1654: Universal Install Script
|Universal Install Script|
Title text: The failures usually don't hurt anything, and if it installs several versions, it increases the chance that one of them is right. (Note: The 'yes' command and '2>/dev/null' are recommended additions.)
Most users of computers today are used to simple, easy installation of programs. You just download a .exe or a .dmg, double click it, and do what it says. Sometimes you don't even have to install anything at all, and it runs without any installation.
However, when things are more "homebrew", for example downloading source code, things are more complicated. Under Unix-like systems, which this universal install script is designed for, you may have to work with "build environments" and "makefiles", and command line tools. To make this process simpler, there exist repositories of programs which host either packages of source code and the things needed to build it or the pre-built programs. When you download the package, it automatically does most of the work of building the code into something executable if necessary and then installing it. However, there are many such repositories, such as "pip" and "brew", among others listed in the comic. If you only know the name of a program or package, you may not know in which repository(ies) it resides.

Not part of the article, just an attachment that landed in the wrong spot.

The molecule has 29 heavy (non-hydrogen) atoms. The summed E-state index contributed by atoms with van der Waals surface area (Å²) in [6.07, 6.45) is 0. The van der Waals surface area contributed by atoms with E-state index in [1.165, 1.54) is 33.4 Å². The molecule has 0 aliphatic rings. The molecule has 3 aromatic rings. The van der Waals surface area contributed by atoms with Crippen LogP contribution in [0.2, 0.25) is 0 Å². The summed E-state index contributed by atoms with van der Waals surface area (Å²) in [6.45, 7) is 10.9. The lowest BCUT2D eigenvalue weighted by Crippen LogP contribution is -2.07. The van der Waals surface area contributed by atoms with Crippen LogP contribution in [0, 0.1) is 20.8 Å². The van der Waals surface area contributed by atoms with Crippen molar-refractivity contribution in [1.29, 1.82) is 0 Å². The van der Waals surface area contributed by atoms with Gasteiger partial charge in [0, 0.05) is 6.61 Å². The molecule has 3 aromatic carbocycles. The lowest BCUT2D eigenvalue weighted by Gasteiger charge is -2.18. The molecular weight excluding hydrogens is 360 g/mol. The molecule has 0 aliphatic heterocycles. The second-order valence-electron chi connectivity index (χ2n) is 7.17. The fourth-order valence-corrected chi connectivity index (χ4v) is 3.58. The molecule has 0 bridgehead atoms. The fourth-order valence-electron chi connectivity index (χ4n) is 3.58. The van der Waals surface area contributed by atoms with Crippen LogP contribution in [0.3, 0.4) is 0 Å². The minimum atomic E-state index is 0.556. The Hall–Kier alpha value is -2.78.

The script provided in the comic attempts to fix this problem, by giving a "universal install script", which contains a lot of common install commands used in various Unix-like systems. In between each of the install commands in the script is the & character, which in POSIX-compatible shells (including BASH, a popular shell scripting language) means it should continue to run the next command without waiting for the first command to finish, and not print any output of the command other than errors. This has the effect of running all the install commands simultaneously; whatever errors each commands would have because of a package not existing in that repository will be mixed together as they are all displaying on the screen around the same time. More about the & below.
The script accepts the name of a program when you run it as an argument. This value is then referenced as "$1" (argument number 1). Everywhere the script says "$1", it substitutes in the name of the package you gave it. The end result is the name being tried against a large number of software repositories and package managers, and hopefully, at least one of them will be appropriate and the program will be successfully installed. Near the end, it even tries changing the current working directory to that which is assumed to hold the package to be installed, and then runs several commands which build the program from source code.